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The Future of Technology Journalism

An evening with the PRCA

The rise of digital consumption has had an astounding effect on the media industry. According to a recent report, a staggering 88% of millennials get their news from Facebook[1], and what’s more, current trends suggest that this figure is only set to rise. From credibility to monetisation, it’s presented an array of challenges to nationals and trades alike. One of the ways in which magazines and websites are combatting their struggle to turn content into cash, is through resourcing. Across the sector, many publications are downsizing their in-house teams in favour of freelance support.

This shift in the way that stories are covered was discussed at the PRCA’s recent panel on the Future of Technology Journalism. The evening saw freelance technology writer and commentator, David McClelland, chair a discussion with four of the industry’s most well-known self-employed journalists to talk about their experiences as free agents alongside where they see technology journalism heading as a whole.

Focussing very much on what they choose to cover and why, the panel, consisted of seasoned generalist, Marc Ambasna-Jones; B2B tech aficionado, Lee Bell; consumer technology and product reviews expert, Verity Burns; and science and space specialist, Tereza Pultarova.

Despite the majority of the speakers opting for the freelance life by necessity rather than choice, the tone of the evening stood out as being decidedly optimistic as to the future of the profession. Whilst freelancing may not have been many of the panel’s first choice, the role’s lack of rigidity along suits self-motivated writers keen to carve out a niche for themselves.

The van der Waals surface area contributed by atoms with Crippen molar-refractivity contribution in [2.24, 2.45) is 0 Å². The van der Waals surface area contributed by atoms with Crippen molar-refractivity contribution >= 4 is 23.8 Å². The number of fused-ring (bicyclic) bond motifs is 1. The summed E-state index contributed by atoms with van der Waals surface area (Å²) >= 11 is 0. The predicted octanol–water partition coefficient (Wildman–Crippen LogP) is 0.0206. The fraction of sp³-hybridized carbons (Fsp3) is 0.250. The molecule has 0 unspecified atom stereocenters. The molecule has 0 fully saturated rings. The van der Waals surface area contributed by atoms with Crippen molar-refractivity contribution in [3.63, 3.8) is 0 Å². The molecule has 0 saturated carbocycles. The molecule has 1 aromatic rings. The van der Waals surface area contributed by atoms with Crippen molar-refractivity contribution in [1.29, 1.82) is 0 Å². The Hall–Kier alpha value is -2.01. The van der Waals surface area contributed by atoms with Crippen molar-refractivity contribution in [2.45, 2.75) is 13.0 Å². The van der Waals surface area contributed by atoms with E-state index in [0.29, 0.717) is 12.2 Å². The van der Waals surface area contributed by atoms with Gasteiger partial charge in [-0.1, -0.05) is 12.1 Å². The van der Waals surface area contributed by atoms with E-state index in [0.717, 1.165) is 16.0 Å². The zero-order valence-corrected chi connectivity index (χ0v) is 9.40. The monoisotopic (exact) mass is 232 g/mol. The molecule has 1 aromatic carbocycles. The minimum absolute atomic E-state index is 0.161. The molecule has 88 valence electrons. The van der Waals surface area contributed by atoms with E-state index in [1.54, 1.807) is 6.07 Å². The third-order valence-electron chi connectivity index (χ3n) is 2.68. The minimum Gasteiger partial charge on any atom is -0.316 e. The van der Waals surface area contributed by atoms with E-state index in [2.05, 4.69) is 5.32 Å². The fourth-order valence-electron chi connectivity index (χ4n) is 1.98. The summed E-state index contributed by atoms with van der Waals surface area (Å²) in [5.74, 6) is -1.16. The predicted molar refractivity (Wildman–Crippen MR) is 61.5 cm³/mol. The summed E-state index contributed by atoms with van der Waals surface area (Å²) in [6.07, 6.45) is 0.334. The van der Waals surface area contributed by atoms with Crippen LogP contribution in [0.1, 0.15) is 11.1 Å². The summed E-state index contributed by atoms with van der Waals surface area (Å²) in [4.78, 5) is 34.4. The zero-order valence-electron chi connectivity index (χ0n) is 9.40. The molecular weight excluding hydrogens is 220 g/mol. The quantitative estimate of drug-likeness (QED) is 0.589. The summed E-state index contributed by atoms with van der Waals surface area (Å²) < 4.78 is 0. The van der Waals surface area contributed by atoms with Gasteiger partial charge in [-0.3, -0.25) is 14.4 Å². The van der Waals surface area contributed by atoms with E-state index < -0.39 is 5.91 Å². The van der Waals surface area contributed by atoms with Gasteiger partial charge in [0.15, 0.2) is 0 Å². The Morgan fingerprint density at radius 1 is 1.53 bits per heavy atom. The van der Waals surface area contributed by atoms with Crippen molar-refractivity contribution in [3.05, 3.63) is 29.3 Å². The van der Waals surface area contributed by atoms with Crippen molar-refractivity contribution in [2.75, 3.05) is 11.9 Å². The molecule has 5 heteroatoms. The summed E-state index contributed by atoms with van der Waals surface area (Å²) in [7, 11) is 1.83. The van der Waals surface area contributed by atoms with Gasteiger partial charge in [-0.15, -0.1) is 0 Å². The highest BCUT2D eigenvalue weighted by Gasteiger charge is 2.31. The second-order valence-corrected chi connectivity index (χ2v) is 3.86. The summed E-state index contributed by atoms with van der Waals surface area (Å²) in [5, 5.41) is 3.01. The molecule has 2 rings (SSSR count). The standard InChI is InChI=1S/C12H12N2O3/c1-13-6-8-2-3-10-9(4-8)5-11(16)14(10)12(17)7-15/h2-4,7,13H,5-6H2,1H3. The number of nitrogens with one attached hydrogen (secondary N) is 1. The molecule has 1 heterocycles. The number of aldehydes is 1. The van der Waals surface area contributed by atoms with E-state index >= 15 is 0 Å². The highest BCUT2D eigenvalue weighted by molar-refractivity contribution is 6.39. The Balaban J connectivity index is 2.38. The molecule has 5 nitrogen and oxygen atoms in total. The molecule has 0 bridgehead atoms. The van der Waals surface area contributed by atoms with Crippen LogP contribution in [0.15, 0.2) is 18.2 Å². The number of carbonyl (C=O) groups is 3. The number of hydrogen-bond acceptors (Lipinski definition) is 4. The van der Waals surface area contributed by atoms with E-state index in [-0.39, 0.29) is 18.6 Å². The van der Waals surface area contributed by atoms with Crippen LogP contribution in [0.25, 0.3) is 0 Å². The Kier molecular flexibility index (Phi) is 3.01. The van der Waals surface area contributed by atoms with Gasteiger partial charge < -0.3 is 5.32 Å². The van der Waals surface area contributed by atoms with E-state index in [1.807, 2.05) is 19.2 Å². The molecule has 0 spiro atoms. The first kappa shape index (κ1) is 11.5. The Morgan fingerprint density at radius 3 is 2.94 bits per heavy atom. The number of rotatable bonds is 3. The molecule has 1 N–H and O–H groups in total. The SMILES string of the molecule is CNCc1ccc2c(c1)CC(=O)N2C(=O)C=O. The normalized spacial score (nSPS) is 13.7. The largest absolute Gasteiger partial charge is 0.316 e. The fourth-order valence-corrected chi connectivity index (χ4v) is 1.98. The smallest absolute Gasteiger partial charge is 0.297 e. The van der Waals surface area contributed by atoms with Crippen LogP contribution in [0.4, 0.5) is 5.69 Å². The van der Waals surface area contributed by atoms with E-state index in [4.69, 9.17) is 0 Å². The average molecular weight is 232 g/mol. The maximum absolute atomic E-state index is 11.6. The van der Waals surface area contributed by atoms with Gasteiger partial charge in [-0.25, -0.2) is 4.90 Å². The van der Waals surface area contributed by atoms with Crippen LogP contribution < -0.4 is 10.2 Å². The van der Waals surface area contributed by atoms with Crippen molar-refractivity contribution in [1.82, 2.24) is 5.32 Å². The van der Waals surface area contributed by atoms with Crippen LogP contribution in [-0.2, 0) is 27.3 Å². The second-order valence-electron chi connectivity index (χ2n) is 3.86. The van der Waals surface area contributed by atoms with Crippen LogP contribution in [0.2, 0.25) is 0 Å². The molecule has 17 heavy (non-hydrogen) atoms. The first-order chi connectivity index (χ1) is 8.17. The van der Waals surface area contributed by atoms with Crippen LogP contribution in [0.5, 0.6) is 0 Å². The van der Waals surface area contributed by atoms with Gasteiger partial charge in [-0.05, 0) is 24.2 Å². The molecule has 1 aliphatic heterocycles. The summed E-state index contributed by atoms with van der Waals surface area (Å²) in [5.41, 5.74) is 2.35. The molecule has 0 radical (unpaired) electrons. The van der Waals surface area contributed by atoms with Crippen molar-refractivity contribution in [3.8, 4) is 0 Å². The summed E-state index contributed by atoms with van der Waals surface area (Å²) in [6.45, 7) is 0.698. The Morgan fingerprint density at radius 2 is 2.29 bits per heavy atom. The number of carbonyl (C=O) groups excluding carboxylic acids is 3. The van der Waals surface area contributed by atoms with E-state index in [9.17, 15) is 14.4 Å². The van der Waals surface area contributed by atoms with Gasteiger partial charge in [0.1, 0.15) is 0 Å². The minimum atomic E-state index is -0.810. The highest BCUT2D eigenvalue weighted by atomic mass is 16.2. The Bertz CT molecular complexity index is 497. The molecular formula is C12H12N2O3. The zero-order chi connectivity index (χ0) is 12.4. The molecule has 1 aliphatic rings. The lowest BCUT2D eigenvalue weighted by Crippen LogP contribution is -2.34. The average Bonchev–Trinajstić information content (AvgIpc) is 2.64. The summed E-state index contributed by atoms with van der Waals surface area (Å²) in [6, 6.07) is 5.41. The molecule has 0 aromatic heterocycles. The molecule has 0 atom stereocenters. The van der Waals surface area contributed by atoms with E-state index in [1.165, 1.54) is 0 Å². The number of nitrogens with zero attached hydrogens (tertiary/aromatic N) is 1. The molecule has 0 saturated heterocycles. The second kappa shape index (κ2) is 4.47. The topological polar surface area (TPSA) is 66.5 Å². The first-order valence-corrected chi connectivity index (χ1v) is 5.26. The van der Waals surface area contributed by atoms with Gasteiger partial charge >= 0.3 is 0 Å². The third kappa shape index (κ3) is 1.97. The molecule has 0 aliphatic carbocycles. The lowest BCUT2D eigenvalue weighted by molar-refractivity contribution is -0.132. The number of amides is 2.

The lack of structured deadlines and self-dictated work hours allow many to pursue book writing and freelance copywriting work. What’s more, working for yourself enables journalists to form their own news agenda, rather than taking cues from a direct editor. Tereza Pultarova wholeheartedly agreed with this sentiment, adding “if it resonates with me, then I’ll write about it.”

In terms of the key take-away of the evening, it seems that pitching ideas over news and concepts over clients took the crown. “When I receive a press release, I often look beyond the news hook to try to discover the trend behind the story and pitch a feature”, commented Verity Burns. As in-house teams shrink in size, and become increasingly stretched, it becomes harder for them to dedicate the time and care that some trend-focussed stories ultimately deserve.

Whilst staff writers will often seek to meet their quantity-based quotas, long-form high-quality writing will always attract readers, be it in print or digital. It seems that treating technology freelancers differently to their on-staff counterparts will soon become a thing of the past. Freelancers are quickly becoming a mainstay of the technology journalism world. Simply put, when it comes to the questions of ‘whether or not freelancers will hold a higher stake in the world of technology journalism’, it’s no longer a case of ‘if’ – but rather ‘when’.

Sources:
[1]
https://www.americanpressinstitute.org/publications/reports/survey-research/millennials-social-media/

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